Exam Standards: Good News and a suggestion

I have written here previously about my anger at the decline in exam standards, particularly at GCSE level and particularly in Science. And most particularly in Physics. My concern is that children from state schools which ‘teach to the exam’ will be denied the possibility of careers in Science. The Qualifications and Curriculum Development Authority oversaw a perncious system which systematically drove down exam standards year after year and penalised anyone – teachers, publishers or schools – who tried to object.

So it is great to report that the QCDA is moribund, and I am delighted to find that Ofqual has finally found the teeth to object to this decline. After rejecting the next syllabus revision as too low in standards today I read that they have sent back the exam boards revised syllabi as still not challenging enough. Hurray! Ideally, exam standards could rise year upon year as OfQual drove standards higher and higher. I am not hopeful, because the same political pressure which drove the previous government to devalue educational qualifications still exist. However I do have a suggestion.

My Suggestion

When I took my O level exams, the grade awarded was determined not by any absolute standard, but by where one came in the ranked exam order. Thus an A indicated that one had achieved a mark in the top 10% (say, I don’t know the exact fraction used) of the exam cohort. Nowadays an A indicates a mark exceeding 70% (I think) and can be achieved by any fraction of the exam cohort. It thus no longer serves to discriminate among exam candidates. And discrimination amongst candidates is – like it or not – a key purpose of exams.

If the old procedure was reintroduced it would automatically condemn a certain fraction of the cohort to ‘failure’, no matter what they achieved. However there is no need to use the system universally. A mixed system could be used: An A grade could still indicate the top 10%, B would indicate the next 10%, and C would indicate a norm-based pass above some nominal pass mark. There would be no limit to the number of people who could get C. This allows for improved teaching to result in improved pass rates without a guaranteed fraction ‘of failures’ while allowing employers or universities to look for academic high achievers.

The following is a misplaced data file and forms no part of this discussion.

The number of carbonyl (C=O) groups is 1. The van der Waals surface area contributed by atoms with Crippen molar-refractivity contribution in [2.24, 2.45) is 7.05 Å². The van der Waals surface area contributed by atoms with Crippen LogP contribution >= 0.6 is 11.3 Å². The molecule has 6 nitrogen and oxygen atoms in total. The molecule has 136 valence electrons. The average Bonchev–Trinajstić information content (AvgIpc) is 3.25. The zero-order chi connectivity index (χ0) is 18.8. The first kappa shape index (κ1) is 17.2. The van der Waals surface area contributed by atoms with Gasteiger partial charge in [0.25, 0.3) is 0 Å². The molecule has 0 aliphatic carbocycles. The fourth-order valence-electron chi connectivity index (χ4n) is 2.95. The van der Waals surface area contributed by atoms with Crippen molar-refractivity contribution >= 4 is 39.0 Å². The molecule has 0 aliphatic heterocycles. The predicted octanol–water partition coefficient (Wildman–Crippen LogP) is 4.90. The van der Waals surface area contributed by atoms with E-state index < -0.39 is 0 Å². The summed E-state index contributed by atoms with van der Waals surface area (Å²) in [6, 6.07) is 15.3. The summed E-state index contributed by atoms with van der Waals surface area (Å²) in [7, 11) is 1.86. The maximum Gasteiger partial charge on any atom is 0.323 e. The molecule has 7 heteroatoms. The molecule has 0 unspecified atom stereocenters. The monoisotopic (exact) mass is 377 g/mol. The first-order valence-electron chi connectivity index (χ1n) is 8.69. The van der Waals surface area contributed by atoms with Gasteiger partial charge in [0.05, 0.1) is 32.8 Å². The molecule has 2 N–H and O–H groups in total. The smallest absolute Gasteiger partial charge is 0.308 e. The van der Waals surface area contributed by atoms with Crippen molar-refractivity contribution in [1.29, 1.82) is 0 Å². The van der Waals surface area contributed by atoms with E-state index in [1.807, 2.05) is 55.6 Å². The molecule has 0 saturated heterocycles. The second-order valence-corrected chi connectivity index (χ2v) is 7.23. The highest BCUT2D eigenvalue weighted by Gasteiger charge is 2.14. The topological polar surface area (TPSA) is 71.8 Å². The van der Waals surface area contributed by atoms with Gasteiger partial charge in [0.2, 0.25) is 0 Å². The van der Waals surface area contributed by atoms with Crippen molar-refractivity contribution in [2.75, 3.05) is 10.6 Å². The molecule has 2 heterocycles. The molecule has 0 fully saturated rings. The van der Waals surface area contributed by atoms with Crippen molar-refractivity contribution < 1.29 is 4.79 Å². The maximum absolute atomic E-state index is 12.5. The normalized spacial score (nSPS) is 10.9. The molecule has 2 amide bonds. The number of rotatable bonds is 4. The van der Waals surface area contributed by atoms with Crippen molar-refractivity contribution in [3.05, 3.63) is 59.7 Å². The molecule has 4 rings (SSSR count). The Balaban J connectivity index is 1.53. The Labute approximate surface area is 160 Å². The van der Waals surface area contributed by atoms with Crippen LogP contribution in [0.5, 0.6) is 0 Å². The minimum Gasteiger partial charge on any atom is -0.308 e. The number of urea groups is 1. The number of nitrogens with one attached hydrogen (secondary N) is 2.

• Is there something wrong or unfair with this?

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One Response to “Exam Standards: Good News and a suggestion”

  1. Andrew H Says:

    As I understand it, GCSE grades continue to be awarded with grade boundaries determined by exam results. The politics of how many students gets each grade is… interesting, as was the decision to introduce the A* (WOW! better than an A).

    This drives teachers potty as they don’t really know how to predict grades from mock exams as grade boundaries change each year and the questions in any given paper are designed to spread out the range of marks (so a range from easy to hard). I guess on the upside this does normalize occasional blunders like the infamous Music exam question ‘name the piece of music’ when the name was given in a copyright statement elsewhere on the paper, and the Physics paper printing error: http://news.bbc.co.uk/1/hi/education/7739411.stm

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